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Vance Worley’s toughest opponent: His own sweat?

Big League Stew

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Vance Worley: The Sweating Man. (AP)

CLEARWATER, Fla. — Thomas Edison famously said that "Genius is 1 percent inspiration and 99 percent perspiration."

Well, if Edison sweated as much as Philadelphia Phillies right-hander Vance Worley, he would have beaten Alexander Graham Bell to the inventing the telephone, too.

Worley is, as Phillies broadcaster Chris Wheeler has awkwardly said, "a sweater." Worse yet, his propensity to perspire is messing with his development.

"I sweat a lot," Worley said Sunday at Phillies camp. "I do as much as I can to keep my hand dry — rosin bags — but ... genetics, man. You can't beat 'em. My dad [Scott Worley], I thank him every day for that."

Worley might find it ironic (or at least coincidental) that "Vance" means "marshland" in old English. He was destined to be waterlogged!

Worley was laughing as he bemoaned his sweaty genes, but he would like to continue or improve upon his rookie season of 2011, when he finished third in the NL Rookie of the Year voting by posting a 3.01 ERA and an 11-3 won-loss record in 21 starts. Even as he was dominating, Worley worried about what would happen once the rest of the league caught on to his sinker. He didn't experiment much with a change-up last season — the Phillies didn't want to mess with what was working — but Worley isn't waiting any longer to expand his repertoire.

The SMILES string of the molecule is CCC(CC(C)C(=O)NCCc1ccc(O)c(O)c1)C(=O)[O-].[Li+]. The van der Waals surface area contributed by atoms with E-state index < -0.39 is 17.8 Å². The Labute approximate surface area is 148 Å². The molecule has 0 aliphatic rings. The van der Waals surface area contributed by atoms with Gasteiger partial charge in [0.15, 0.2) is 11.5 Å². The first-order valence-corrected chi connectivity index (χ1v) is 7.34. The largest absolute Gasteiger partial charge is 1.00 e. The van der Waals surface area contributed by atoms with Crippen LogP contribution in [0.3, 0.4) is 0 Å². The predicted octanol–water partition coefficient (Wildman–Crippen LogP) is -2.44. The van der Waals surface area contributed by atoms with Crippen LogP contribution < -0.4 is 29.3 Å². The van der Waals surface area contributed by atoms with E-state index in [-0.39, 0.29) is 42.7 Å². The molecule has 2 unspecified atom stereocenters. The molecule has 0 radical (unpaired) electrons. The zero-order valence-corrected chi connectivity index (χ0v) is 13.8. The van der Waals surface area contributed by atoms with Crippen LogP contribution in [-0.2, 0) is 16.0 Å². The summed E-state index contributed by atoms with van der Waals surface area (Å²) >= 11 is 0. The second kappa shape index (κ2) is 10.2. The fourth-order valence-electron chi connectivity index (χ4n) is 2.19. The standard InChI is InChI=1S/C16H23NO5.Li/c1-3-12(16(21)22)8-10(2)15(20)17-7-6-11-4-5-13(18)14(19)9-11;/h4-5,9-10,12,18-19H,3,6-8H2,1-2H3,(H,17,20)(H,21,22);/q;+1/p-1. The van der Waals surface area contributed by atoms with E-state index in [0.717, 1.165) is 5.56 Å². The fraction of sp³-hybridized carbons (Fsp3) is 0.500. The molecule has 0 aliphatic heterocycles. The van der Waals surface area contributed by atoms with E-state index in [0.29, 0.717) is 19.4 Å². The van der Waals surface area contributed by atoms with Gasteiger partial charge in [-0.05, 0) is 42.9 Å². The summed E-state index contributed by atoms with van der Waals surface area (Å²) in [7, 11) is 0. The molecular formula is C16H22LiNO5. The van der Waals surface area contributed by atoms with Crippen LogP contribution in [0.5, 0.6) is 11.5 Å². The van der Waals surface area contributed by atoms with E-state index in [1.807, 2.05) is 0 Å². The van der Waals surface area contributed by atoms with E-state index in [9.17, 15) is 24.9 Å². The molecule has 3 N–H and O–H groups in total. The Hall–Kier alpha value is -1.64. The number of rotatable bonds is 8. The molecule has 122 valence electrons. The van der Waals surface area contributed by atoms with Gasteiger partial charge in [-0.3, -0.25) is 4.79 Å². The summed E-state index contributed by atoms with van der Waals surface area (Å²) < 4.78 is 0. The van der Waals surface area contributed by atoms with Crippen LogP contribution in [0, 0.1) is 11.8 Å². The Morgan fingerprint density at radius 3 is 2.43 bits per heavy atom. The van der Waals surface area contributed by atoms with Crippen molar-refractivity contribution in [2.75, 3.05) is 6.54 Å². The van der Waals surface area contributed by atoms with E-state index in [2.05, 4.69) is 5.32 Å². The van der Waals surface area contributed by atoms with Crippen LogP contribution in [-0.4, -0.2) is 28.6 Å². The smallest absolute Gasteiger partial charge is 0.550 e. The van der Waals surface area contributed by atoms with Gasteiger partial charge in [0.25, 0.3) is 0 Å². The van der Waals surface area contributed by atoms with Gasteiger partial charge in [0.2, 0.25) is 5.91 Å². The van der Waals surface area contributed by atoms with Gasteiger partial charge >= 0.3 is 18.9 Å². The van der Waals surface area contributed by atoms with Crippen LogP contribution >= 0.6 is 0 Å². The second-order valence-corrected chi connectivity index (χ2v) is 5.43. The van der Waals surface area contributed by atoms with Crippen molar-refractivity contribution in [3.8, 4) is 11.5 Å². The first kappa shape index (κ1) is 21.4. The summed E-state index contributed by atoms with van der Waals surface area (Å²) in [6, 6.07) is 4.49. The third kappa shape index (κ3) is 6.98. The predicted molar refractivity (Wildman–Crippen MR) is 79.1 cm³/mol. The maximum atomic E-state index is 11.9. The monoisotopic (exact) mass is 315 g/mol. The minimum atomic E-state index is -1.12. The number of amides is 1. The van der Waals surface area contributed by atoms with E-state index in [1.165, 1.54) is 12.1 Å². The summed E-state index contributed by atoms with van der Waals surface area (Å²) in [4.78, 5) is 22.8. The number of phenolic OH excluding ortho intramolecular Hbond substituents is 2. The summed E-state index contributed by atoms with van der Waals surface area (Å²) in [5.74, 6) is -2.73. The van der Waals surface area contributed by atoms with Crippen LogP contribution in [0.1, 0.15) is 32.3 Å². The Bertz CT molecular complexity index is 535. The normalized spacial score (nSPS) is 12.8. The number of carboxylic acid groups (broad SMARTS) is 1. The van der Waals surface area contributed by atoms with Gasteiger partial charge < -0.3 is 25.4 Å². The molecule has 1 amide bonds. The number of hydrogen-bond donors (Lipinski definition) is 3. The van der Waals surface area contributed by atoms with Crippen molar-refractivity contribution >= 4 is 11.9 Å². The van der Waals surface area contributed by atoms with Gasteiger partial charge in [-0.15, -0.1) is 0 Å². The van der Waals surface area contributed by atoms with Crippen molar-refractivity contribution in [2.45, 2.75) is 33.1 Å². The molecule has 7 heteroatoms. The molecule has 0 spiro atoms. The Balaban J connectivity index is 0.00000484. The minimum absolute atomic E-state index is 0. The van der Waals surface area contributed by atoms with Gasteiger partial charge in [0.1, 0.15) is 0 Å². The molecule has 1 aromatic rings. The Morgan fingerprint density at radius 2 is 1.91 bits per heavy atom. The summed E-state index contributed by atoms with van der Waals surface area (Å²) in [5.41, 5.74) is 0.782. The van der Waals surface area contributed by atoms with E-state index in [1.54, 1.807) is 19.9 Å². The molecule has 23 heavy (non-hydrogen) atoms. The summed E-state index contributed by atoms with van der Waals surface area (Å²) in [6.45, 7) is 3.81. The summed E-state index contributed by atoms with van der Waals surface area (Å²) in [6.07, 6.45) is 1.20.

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Windshield wipers could counteract sweat beading on Worley's goggles. (AP)

"I need to develop a change-up this spring so I can have it ready for this season," Worley said. "The whole league knows I throw a sinker now, and my cutter is OK; it can be good at times. But definitely I need a third pitch."

The problem with throwing a change-up, Worley said, is that it's a "feel pitch." Starting with a good grip is essential. Teammates Roy Halladay and Kyle Kendrick throw effective change-ups using a similar grip, and Worley said they are teaching him.

Ideally, a change-up comes in 8-10 mph slower than a fastball, but the pitcher's delivery fools the batter into thinking the pitch is faster. Worley's change is more like 6 mph slower.

"That's a B.P. fastball, and that one gets hit," Worley said.

So far, the tutoring has gone well. Except for the human humidity.

"It's a good pitch but ... I don't know if it's going to be real good with my grip," Worley said.

Try not to sweat it too much, Vance.

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